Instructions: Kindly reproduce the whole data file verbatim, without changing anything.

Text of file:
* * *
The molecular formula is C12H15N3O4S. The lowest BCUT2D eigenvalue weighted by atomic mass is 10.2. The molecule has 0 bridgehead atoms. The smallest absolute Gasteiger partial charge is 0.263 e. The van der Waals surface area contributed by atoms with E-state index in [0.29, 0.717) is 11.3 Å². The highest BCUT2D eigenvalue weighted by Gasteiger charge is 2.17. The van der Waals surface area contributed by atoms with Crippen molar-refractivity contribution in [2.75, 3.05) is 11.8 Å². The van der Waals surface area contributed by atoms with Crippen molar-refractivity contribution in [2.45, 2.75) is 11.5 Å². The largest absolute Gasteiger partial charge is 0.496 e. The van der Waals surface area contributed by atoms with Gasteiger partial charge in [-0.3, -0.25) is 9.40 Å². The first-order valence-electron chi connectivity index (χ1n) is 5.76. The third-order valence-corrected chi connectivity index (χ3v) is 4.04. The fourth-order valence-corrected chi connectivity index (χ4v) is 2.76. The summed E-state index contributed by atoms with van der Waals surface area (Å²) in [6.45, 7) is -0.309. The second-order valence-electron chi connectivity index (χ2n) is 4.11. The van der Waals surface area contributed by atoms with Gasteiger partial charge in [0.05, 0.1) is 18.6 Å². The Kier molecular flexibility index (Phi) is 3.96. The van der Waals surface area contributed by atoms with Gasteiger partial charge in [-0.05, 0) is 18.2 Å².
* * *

The molecular formula is C12H15N3O4S. The lowest BCUT2D eigenvalue weighted by atomic mass is 10.2. The molecule has 0 bridgehead atoms. The smallest absolute Gasteiger partial charge is 0.263 e. The van der Waals surface area contributed by atoms with E-state index in [0.29, 0.717) is 11.3 Å². The highest BCUT2D eigenvalue weighted by Gasteiger charge is 2.17. The van der Waals surface area contributed by atoms with Crippen molar-refractivity contribution in [2.75, 3.05) is 11.8 Å². The van der Waals surface area contributed by atoms with Crippen molar-refractivity contribution in [2.45, 2.75) is 11.5 Å². The largest absolute Gasteiger partial charge is 0.496 e. The van der Waals surface area contributed by atoms with Gasteiger partial charge in [-0.3, -0.25) is 9.40 Å². The first-order valence-electron chi connectivity index (χ1n) is 5.76. The third-order valence-corrected chi connectivity index (χ3v) is 4.04. The fourth-order valence-corrected chi connectivity index (χ4v) is 2.76. The summed E-state index contributed by atoms with van der Waals surface area (Å²) in [6.45, 7) is -0.309. The second-order valence-electron chi connectivity index (χ2n) is 4.11. The van der Waals surface area contributed by atoms with Gasteiger partial charge in [0.05, 0.1) is 18.6 Å². The Kier molecular flexibility index (Phi) is 3.96. The van der Waals surface area contributed by atoms with Gasteiger partial charge in [-0.05, 0) is 18.2 Å².